Porsche could not have made so much money with options had it held a much smaller number of contracts or “out-of-the-money” options. Indeed, since it would be nearly impossible to hold that many options that remained in the money during the entire period, it is likely that Porsche held far more options contracts for only part of the period, and that it used a particular type of options contracts, so-called “deep in-the-money naked puts”. For example, if Porsche sold a €130 “deep in-the-money naked put” contract when the VW share price was €100, it would have received a premium in excess of €30 per VW share, or €3000 per contract. This contract would confer to the buyer, the right to sell 100 VW shares to Porsche, at the price of €130 per share. That means Porsche would not have had to spend any money in building its large options investment.

According to Eurex exchange’s regulations, there are no restrictions to the size of “naked puts” contract holdings, unlike other bourses and its own practice before 2003. On the other hand, so-called “long call” option contracts, which confer the right to buy the share at a given price, face positions limits equal to 25% of the free-float.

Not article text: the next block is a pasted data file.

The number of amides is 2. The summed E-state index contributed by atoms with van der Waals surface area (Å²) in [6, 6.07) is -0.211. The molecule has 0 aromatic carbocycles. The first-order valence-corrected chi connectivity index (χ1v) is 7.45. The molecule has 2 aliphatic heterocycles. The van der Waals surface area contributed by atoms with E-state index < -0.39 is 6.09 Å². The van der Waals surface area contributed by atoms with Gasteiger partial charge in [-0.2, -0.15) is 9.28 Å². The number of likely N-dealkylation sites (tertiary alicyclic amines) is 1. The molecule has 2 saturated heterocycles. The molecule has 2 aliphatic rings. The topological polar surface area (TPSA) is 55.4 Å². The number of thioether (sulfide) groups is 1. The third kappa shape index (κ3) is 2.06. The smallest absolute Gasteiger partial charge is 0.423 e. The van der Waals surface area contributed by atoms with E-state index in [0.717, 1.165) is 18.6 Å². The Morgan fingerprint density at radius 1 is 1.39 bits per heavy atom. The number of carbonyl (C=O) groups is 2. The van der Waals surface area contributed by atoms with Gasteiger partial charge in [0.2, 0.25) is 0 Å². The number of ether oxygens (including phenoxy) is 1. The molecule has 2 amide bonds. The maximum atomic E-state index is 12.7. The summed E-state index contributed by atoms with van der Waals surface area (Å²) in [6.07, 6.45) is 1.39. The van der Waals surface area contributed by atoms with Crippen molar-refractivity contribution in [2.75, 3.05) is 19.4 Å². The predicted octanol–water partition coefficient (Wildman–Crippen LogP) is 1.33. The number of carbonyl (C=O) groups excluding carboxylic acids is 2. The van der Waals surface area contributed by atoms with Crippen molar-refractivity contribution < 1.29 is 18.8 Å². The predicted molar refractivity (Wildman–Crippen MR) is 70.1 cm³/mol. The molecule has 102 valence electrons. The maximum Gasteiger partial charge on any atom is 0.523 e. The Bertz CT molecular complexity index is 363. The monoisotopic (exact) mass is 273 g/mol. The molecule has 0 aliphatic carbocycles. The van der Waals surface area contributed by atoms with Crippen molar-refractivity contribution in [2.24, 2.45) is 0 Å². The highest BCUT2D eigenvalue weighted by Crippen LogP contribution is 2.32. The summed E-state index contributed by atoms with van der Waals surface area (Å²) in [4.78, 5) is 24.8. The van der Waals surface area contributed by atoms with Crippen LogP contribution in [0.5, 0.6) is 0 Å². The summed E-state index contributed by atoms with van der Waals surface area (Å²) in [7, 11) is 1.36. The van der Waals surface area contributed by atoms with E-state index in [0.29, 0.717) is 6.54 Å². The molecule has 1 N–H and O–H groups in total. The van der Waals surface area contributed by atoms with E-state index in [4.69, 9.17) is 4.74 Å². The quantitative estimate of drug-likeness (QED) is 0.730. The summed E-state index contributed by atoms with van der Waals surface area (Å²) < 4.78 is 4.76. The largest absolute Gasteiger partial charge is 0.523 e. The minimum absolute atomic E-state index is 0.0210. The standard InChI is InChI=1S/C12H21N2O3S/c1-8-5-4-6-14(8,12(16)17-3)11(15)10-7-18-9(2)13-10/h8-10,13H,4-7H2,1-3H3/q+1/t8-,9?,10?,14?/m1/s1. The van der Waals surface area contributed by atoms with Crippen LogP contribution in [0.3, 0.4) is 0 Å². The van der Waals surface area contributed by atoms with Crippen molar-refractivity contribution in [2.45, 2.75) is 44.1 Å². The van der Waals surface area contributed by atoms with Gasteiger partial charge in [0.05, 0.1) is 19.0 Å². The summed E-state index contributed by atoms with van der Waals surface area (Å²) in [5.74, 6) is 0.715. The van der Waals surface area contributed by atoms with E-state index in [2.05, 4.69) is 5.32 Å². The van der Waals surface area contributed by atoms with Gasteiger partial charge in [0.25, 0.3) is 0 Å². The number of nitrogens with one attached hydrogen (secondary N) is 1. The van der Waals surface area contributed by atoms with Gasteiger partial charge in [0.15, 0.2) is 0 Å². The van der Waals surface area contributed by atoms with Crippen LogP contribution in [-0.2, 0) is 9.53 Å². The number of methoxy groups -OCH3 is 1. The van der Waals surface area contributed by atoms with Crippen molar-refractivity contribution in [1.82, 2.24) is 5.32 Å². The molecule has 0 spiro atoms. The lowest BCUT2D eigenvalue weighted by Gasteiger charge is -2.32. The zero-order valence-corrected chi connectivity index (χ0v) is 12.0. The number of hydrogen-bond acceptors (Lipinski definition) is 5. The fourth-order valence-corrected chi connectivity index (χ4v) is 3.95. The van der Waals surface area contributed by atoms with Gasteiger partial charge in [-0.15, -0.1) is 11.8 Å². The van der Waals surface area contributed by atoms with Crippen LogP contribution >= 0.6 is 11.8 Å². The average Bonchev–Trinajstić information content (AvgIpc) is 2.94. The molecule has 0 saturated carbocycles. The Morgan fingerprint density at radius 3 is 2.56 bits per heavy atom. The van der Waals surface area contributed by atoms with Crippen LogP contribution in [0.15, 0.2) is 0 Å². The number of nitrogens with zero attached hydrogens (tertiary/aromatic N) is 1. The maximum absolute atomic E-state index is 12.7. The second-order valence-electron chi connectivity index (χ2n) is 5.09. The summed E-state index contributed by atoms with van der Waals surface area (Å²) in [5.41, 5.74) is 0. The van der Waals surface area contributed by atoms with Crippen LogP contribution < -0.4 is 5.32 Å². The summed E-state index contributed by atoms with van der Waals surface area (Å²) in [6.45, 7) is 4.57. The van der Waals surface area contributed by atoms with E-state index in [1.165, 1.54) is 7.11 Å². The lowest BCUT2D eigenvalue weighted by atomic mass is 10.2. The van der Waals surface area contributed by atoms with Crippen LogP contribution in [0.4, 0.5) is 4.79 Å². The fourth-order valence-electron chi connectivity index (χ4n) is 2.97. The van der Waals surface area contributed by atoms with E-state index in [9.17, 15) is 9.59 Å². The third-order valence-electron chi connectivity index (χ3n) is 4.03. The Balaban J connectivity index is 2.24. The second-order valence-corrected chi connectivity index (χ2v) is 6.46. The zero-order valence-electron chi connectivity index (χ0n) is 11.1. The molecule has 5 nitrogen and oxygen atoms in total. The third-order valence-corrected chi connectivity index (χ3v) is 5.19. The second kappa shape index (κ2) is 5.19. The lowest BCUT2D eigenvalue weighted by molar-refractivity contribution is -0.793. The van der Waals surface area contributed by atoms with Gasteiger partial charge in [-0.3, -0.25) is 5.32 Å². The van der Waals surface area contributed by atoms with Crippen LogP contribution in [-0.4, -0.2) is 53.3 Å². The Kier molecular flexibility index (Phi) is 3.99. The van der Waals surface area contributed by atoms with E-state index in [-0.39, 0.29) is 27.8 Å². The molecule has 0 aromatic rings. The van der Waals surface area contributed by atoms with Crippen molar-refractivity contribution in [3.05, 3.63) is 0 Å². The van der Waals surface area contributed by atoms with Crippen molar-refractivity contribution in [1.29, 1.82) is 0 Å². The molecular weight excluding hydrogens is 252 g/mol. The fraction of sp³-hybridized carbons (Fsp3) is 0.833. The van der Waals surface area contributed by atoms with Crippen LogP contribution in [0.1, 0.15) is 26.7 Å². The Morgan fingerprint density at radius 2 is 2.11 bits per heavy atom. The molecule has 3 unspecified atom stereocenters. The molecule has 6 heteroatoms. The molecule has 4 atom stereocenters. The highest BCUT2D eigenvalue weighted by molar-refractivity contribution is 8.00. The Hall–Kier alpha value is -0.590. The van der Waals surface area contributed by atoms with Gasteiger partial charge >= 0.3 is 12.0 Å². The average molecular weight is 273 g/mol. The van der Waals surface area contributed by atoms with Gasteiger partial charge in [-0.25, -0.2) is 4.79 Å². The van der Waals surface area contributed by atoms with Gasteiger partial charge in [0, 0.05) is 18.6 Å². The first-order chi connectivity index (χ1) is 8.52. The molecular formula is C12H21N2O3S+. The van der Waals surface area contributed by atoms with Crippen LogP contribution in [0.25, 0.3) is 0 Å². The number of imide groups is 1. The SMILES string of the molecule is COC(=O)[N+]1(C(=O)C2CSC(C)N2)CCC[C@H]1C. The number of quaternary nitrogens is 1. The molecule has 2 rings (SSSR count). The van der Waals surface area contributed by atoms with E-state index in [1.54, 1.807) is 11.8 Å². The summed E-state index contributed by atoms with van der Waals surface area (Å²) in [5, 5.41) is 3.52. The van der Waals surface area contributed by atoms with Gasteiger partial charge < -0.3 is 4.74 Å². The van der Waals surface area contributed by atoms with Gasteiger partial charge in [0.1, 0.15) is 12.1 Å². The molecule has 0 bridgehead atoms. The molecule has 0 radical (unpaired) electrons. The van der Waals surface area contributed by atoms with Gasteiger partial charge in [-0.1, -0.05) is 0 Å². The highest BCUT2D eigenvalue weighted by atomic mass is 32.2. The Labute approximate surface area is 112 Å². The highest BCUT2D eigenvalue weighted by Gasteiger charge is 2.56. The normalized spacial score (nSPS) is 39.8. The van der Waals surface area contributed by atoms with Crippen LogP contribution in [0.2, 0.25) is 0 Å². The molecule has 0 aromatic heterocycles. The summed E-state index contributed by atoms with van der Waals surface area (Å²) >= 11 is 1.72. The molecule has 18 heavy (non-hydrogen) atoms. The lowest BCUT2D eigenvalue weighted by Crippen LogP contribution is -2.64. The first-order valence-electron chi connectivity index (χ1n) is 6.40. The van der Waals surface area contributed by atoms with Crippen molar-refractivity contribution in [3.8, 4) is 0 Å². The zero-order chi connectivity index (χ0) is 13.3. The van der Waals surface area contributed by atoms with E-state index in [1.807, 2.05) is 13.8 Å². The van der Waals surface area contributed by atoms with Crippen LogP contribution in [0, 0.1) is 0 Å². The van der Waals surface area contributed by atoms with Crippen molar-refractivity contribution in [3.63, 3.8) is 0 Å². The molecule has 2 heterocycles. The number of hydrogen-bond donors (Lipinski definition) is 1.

[ii] The regulations have been in place since 2003 but were explicitly laid out in an July 2004 circular, which also substantially increased positions limits. This was a surprising policy change, as investments in “naked puts” affect the price of the underlying shares in a similar manner to “long calls” options.

Large sales of “deep in-the-money naked puts” by Porsche would have had the effect of moving the underlying VW share prices higher as if Porsche had directly acquired additional VW shares. This happens because the buyers of the put options, on the other side of the Porsche trades, either own shares or hedge their put options investments by acquiring shares. These buyers would be unwilling to part with their VW shares at prices lower than the exercise price of the puts they had previously acquired. In practice, Porsche would control, by proxy, a large number of VW shares.